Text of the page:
Can you get a better financial aid award if you are laid off from your job?
That’s the question that many parents, including my sister Julie and brother-in-law Mike are grappling with right now. Last night, I got a call from Mike, who recently received a financial aid award letter from Rockhurst University in Kansas City, where my niece Molly hopes to attend.
Financial Aid Award
Molly’s financial aid award contained $17,505 in grants from the school and the state of Missouri, which probably sounds pretty good. There is, however, a problem. The private Jesuit school costs more than $34,000 and Julie and Mike’s Expected Family Contribution is in the $6,000 range. The Expected Family Contribution or EFC is what the financial aid formula suggests a family can realistically afford to pay for one year in college.
Layoffs and Financial Aid
And there’s more…my sister got laid off from her teaching job at a Catholic high school, which was experiencing declining enrollment, at the end of the last school year. The family is looking at a huge gap between what the government says they can afford to pay and what the school is willing to contribute in financial aid grants.
What Can You Do?
So what should parents do when the financial aid award isn’t providing an accurate picture of a family’s finances? I had told my sister and brother-in-law that their situation is what’s considered a “special circumstance.” I’ve been mentioning the same thing to other parents who have been emailing me lately about their layoffs.
Write a Financial Aid Appeal Letter
Start by writing a financial aid appeal letter since a layoff or other financial crisis certainly falls into the “special circumstance” category. I’d recommend that parents write letters to a college and ask for a professional judgment review. Before writing the letter, I’d call the school and get the name of the right person to address your correspondence.
You should include your job loss in the letter, as well as how much your family expects to make in 2010. I’d also attach a copy of your lay-off notice or any other kind of documentation.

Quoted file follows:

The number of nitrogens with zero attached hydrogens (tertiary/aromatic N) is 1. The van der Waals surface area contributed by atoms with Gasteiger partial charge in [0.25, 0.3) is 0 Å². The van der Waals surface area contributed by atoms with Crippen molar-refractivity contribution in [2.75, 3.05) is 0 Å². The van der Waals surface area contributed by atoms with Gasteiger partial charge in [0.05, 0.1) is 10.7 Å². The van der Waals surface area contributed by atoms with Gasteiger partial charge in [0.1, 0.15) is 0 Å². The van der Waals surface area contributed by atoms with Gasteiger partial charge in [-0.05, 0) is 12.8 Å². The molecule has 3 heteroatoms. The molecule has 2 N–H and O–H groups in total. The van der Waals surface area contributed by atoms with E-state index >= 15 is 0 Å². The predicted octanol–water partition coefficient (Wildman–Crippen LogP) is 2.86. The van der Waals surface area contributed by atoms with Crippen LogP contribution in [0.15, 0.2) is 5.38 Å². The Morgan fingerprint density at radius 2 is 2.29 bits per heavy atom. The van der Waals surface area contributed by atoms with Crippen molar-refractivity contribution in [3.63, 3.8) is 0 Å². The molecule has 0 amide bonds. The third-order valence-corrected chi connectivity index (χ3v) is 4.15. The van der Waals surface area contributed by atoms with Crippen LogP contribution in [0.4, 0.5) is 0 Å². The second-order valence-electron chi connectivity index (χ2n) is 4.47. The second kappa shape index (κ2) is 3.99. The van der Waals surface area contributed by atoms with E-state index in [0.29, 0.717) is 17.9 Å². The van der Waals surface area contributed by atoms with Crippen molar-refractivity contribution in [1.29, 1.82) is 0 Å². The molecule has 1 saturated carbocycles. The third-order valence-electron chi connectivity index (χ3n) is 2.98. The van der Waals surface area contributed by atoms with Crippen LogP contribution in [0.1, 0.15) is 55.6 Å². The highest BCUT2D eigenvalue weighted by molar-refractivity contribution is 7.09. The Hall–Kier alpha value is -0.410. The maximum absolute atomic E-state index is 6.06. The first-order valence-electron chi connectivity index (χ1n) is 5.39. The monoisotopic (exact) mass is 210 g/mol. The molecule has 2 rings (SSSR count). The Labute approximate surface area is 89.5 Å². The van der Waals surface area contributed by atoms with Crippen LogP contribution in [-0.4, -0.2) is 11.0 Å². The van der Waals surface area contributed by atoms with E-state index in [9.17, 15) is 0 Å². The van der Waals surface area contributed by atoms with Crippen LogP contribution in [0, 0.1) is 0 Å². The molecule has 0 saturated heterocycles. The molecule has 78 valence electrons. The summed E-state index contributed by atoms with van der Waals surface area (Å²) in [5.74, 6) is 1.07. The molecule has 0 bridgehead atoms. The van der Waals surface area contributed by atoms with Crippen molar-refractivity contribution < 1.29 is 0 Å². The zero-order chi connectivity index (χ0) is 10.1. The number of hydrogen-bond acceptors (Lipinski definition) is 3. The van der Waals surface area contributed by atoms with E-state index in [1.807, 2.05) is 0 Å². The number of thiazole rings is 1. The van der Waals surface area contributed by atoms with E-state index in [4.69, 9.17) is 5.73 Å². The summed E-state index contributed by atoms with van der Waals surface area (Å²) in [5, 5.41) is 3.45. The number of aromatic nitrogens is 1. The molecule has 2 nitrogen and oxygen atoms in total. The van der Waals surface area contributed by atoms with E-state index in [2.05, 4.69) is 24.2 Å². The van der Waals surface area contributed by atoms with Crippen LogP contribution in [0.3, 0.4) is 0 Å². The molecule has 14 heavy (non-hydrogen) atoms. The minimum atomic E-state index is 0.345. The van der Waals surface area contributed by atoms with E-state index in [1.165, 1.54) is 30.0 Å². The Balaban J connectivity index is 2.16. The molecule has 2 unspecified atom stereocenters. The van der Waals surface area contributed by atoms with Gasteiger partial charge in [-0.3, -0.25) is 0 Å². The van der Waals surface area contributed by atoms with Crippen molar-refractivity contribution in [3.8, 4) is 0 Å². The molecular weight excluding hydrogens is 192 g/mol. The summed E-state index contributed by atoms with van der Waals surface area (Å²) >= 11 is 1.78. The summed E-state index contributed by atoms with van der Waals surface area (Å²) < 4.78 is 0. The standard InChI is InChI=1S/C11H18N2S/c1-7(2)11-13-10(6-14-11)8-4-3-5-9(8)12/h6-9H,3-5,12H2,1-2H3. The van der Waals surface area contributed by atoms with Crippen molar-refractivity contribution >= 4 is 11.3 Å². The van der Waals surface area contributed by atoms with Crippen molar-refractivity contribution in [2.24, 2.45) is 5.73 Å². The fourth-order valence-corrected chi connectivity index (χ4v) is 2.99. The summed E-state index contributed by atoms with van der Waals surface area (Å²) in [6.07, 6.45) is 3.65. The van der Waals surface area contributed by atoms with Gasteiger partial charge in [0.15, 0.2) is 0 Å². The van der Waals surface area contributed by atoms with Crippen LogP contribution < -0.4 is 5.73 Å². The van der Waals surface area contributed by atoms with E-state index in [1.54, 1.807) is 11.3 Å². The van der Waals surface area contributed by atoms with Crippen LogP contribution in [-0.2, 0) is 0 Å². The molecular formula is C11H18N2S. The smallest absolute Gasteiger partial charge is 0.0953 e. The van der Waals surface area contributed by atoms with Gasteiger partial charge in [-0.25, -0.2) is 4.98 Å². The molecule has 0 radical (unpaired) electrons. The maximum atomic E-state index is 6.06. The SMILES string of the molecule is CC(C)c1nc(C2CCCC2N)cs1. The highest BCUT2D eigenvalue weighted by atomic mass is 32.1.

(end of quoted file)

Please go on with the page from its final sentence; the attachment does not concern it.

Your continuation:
I would follow it up with a phone call later to make sure the letter was received. And be very polite since it’s up to the college financial aid office to decide whether to provide a larger financial aid award.
Mike, Julie and Molly will be meeting with a Rockhurst financial aid officer on Friday when he swings through St. Louis. Initial vibes from the office aren’t the greatest. After checking with me, Mike talked to a Rockhurst financial aid officer earlier this month about the FAFSA results being misleading. The officer said the family would have to wait until the next FAFSA filing in 2011 to adjust their EFC. That just isn’t true. Colleges have the right, as I mentioned earlier, to change an award based on new information.
Before you get bad financial aid news from a school, it’s best to see how generous it is before the applications are sent. CollegeInSights provides a great generosity meter for families. As I mentioned in a previous post, CollegeInSights provides financial aid stats for individual schools.
I’m keeping my fingers crossed that Molly can attend Rockhurst because I think it would be a wonderful fit for her in many ways. But taking on what could be $68,000 or more in debt would be financial suicide. I’ll keep you posted.
Special note: I wanted to let everyone know that I will soon be writing yet another college blog – this one for US News & World Report. I’ll let you know when US News kicks it off.